The Tooele County Planning Commission continued a discussion with the Salt Lake City Department of Airports about an overlay zone to protect the Tooele Valley Airport during a work session of the planning commission on Wednesday evening at 6 p.m.
The Salt City Department of Airports has requested that the county adopt an airport overlay for the Tooele Valley Airport.
If adopted, the overlay zone would restrict land uses, including height and use restrictions, in defined areas surrounding the airport, beyond the normal land use zones already in place.
The overlay zone, once in place, would not only protect the airport, it would also make sure property owners and new buyers are aware of their proximity to the airport and the air space it needs to operate, according to the department and its consultants.
Salt City may expand the use of the Tooele Valley Airport in the future, according to Brady Fredrickson, senior aviation planner with Salt Lake City.
The master plan for Salt Lake City’s airport system calls for the Tooele Valley Airport to be used to serve general aviation, flight training — including instrument landing, skydiving, and support for the Bureau of Land Management’s fire fighting mission.
The BLM has plans to expand their footprint at Tooele Valley Airport, according to Brady.
The BLM will spend $3.2 million on the expansion. The airport will put in another $1.5 million, he said.
The Salt Lake Department of Airports is also eyeing the Tooele Valley Airport for expansion and relocation of some general aviation service.
Salt Lake City International Airport is also home to over 200 general aviation aircraft, which is more than any other major international airport, according to Fredrickson.
It’s not just the number of general aviation planes at the airport, but that amount of general aviation planes tie up a large amount of airspace to keep them separated from the larger planes, according to Fredrickson.
The increase in general aviation at Tooele Valley Airport would make the aiport home to more general aviation planes, possibly increasing traffic from corporate business jets as well as more general recreation and personal aviation, he said.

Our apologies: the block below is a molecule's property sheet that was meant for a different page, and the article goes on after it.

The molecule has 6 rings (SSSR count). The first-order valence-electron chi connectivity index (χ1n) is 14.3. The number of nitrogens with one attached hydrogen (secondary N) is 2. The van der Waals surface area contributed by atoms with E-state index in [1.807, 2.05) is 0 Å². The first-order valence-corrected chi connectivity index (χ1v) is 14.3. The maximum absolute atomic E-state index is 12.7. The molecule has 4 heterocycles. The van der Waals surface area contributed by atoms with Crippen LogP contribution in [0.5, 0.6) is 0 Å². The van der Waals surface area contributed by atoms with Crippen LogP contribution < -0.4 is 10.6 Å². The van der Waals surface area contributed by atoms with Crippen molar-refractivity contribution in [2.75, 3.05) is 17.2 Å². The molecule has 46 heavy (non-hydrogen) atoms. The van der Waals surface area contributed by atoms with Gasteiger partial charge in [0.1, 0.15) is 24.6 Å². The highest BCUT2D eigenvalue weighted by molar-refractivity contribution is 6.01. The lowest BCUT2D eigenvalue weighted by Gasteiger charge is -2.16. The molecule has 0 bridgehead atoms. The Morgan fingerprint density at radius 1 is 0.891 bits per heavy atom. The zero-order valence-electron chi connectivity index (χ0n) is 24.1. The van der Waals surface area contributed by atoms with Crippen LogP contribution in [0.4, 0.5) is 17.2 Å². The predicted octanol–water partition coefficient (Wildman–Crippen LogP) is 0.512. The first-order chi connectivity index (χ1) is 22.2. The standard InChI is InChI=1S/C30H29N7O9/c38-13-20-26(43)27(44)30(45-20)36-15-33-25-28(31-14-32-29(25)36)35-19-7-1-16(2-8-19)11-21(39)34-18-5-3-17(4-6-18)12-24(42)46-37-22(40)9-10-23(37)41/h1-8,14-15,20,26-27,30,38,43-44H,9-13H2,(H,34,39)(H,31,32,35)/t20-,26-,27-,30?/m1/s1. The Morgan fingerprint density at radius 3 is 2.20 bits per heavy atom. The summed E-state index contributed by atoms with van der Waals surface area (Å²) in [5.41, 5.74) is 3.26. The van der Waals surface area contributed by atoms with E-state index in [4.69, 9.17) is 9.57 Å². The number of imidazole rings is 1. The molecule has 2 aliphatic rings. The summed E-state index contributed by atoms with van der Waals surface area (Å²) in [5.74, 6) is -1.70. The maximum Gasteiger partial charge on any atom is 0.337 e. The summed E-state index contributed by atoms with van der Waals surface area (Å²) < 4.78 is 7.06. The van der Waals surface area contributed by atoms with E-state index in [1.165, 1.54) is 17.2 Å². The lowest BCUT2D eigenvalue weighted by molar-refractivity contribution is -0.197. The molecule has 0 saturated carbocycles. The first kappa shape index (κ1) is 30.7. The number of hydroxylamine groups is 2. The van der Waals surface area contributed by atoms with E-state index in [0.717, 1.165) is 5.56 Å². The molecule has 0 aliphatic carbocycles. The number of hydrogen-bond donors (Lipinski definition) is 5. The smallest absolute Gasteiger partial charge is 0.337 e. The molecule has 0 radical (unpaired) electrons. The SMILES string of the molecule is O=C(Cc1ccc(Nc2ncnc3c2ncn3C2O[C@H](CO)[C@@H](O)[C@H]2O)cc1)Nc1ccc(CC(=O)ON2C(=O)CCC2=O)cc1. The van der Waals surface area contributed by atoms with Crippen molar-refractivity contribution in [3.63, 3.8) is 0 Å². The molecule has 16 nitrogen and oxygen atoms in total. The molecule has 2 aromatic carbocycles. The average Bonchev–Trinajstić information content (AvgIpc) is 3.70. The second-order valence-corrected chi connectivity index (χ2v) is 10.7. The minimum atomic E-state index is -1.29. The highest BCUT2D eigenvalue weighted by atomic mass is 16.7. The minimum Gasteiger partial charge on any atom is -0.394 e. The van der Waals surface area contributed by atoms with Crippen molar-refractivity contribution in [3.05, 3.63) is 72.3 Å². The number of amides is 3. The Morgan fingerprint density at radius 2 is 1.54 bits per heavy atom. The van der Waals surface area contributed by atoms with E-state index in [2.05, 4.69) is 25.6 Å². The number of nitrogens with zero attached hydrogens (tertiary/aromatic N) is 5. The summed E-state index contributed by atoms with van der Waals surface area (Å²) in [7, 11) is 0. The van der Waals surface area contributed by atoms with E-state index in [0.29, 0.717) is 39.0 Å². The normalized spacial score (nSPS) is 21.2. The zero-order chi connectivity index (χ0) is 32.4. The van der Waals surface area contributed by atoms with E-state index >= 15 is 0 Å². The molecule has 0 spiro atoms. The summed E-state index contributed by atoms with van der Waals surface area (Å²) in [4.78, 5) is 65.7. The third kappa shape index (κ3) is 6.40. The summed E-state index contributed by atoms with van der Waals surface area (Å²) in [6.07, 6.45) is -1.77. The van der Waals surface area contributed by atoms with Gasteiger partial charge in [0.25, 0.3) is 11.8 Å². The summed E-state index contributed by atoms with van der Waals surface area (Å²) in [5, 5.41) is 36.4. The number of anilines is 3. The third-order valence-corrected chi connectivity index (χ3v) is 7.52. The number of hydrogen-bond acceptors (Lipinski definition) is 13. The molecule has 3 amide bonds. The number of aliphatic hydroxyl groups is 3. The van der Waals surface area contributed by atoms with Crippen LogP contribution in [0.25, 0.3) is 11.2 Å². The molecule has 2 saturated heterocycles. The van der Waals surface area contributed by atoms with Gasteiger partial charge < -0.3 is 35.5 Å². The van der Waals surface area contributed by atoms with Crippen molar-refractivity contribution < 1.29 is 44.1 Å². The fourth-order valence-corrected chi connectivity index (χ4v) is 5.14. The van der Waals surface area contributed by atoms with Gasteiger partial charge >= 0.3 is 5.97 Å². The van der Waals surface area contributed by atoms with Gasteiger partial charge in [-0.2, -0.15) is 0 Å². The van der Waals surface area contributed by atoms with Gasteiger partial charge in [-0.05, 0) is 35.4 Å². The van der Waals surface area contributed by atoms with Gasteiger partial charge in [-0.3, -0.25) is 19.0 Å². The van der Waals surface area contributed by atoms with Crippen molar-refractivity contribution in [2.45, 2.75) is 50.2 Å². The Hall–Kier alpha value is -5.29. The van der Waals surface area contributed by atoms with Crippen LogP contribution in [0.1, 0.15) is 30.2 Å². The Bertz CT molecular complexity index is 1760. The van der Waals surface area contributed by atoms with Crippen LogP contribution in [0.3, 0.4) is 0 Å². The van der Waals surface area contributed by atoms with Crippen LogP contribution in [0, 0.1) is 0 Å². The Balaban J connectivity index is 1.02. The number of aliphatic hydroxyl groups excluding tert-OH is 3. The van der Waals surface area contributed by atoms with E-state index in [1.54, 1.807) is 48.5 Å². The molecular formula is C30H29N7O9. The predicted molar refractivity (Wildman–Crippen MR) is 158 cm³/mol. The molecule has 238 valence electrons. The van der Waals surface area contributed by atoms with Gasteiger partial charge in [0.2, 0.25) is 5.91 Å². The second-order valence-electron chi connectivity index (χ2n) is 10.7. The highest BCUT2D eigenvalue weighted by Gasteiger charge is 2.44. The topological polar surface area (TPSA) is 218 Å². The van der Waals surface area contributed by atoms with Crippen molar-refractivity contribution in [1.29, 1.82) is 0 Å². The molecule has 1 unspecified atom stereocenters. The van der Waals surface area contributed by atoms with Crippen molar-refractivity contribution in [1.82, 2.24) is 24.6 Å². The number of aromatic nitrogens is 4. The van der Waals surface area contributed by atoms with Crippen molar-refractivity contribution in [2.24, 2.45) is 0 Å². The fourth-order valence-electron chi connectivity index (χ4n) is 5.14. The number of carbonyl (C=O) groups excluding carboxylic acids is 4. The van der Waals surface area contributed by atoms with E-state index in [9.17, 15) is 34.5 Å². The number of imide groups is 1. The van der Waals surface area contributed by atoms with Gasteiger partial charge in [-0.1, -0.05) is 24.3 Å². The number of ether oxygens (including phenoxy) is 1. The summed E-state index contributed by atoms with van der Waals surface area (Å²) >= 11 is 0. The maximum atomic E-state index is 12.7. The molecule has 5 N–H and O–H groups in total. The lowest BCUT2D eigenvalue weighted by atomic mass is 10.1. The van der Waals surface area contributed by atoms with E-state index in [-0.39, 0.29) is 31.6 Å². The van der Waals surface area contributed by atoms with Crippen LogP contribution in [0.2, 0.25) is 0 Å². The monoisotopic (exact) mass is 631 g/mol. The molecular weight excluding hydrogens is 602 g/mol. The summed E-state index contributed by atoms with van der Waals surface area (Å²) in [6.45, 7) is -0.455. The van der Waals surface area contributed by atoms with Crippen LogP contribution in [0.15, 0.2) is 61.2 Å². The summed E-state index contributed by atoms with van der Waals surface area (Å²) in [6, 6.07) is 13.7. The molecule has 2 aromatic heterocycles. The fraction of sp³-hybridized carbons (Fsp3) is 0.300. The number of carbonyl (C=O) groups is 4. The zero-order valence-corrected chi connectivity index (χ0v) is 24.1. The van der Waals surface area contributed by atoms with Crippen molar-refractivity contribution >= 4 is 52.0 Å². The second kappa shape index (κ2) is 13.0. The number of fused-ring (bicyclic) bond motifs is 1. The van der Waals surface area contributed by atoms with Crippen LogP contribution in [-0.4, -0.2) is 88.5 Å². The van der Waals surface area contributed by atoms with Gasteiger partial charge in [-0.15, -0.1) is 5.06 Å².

Salt Lake’s South Valley Airport offers limited opportunities for expansion of general aviation because their runway is in line with Salt Lake International Airport’s runway.
Fredrickson also said that Salt Lake Department of Airports would like to see a flight school and possibly a facility to train aircraft maintenance personnel at the Tooele Valley Airport in the future.
“Tooele Valley Airport is a diamond in the rough,” Fredrickson said.
Tooele Valley Airport currently provides many aviation-related services, including business-related flying, skydiving, law enforcement/fire/rescue flying services, recreational flying, and flight training.
It is operated with one primary runway, oriented in a general north-south direction, along with a supporting parallel taxiway system, according to the Salt Lake Airport Department.
The airport was created in the early 1970s as a result of a 1969 study by the Tooele County Commission under the direction of the Federal Aviation Administration, according to Tooele County’s land use plan.
Tooele County approached Salt Lake City Airport in the early 90s and asked them to take control of the airport, according to Steven Domino, senior planning consultant with RS&H Consultants and the former director of planning and capital programming for the Salt Lake Department of Airports.
During the Nov. 4 meeting of the planning commission, some landowners in the area of the airport expressed concern that the airport overlay is just a way to devalue their property.“The airport has no conditional use permit from the County,” said Neil Kunz, Erda. “They have expanded without approval from the County. … They have provided no compensation for taking increased airspace. … They want to devalue property and buy it cheap.”
The Tooele Valley Airport, sometimes called the Erda Airport, is on Erda Way, approximately 2.8 miles west of state Route 36 at 4663 N Airport Road.
While a consultant for the Salt Lake City Department of Airports has prepared a report with a proposed overlay for the Tooele Valley Airport, the Tooele County Planning Commission is in the discussion stage of developing draft language for an overlay ordinance, prior to consideration in a business meeting.